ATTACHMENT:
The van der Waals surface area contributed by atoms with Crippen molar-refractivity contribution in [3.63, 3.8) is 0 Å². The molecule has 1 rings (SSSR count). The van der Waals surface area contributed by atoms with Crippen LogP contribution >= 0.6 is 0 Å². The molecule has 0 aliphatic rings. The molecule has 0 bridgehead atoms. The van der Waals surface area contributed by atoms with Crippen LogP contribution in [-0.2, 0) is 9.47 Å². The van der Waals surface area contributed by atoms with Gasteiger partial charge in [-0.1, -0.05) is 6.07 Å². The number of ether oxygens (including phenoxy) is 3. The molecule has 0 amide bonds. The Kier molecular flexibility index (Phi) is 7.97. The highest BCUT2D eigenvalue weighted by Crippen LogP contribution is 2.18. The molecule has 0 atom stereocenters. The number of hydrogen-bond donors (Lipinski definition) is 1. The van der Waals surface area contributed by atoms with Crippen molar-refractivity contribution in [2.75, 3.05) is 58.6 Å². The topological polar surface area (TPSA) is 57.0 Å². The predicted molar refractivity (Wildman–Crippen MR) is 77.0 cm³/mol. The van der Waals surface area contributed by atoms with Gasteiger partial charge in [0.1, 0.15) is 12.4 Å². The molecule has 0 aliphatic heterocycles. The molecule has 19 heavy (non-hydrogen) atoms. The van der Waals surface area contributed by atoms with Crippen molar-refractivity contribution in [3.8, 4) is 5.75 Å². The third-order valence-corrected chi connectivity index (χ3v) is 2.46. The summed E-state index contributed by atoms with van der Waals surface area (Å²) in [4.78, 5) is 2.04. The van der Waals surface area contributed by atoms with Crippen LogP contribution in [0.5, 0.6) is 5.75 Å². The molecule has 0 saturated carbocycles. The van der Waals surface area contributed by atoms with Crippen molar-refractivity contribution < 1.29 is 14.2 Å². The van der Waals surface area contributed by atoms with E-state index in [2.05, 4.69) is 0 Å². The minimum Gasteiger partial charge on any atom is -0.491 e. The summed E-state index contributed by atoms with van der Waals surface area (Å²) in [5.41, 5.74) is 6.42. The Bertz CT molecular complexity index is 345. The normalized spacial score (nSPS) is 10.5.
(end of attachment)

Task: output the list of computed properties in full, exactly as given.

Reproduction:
The van der Waals surface area contributed by atoms with Crippen molar-refractivity contribution in [3.63, 3.8) is 0 Å². The molecule has 1 rings (SSSR count). The van der Waals surface area contributed by atoms with Crippen LogP contribution >= 0.6 is 0 Å². The molecule has 0 aliphatic rings. The molecule has 0 bridgehead atoms. The van der Waals surface area contributed by atoms with Crippen LogP contribution in [-0.2, 0) is 9.47 Å². The van der Waals surface area contributed by atoms with Gasteiger partial charge in [-0.1, -0.05) is 6.07 Å². The number of ether oxygens (including phenoxy) is 3. The molecule has 0 amide bonds. The Kier molecular flexibility index (Phi) is 7.97. The highest BCUT2D eigenvalue weighted by Crippen LogP contribution is 2.18. The molecule has 0 atom stereocenters. The number of hydrogen-bond donors (Lipinski definition) is 1. The van der Waals surface area contributed by atoms with Crippen molar-refractivity contribution in [2.75, 3.05) is 58.6 Å². The topological polar surface area (TPSA) is 57.0 Å². The predicted molar refractivity (Wildman–Crippen MR) is 77.0 cm³/mol. The van der Waals surface area contributed by atoms with Gasteiger partial charge in [0.1, 0.15) is 12.4 Å². The molecule has 0 aliphatic heterocycles. The molecule has 19 heavy (non-hydrogen) atoms. The van der Waals surface area contributed by atoms with Crippen molar-refractivity contribution in [3.8, 4) is 5.75 Å². The third-order valence-corrected chi connectivity index (χ3v) is 2.46. The summed E-state index contributed by atoms with van der Waals surface area (Å²) in [4.78, 5) is 2.04. The van der Waals surface area contributed by atoms with Crippen LogP contribution in [0.5, 0.6) is 5.75 Å². The molecule has 0 saturated carbocycles. The van der Waals surface area contributed by atoms with Crippen molar-refractivity contribution < 1.29 is 14.2 Å². The van der Waals surface area contributed by atoms with E-state index in [2.05, 4.69) is 0 Å². The minimum Gasteiger partial charge on any atom is -0.491 e. The summed E-state index contributed by atoms with van der Waals surface area (Å²) in [5.41, 5.74) is 6.42. The Bertz CT molecular complexity index is 345. The normalized spacial score (nSPS) is 10.5.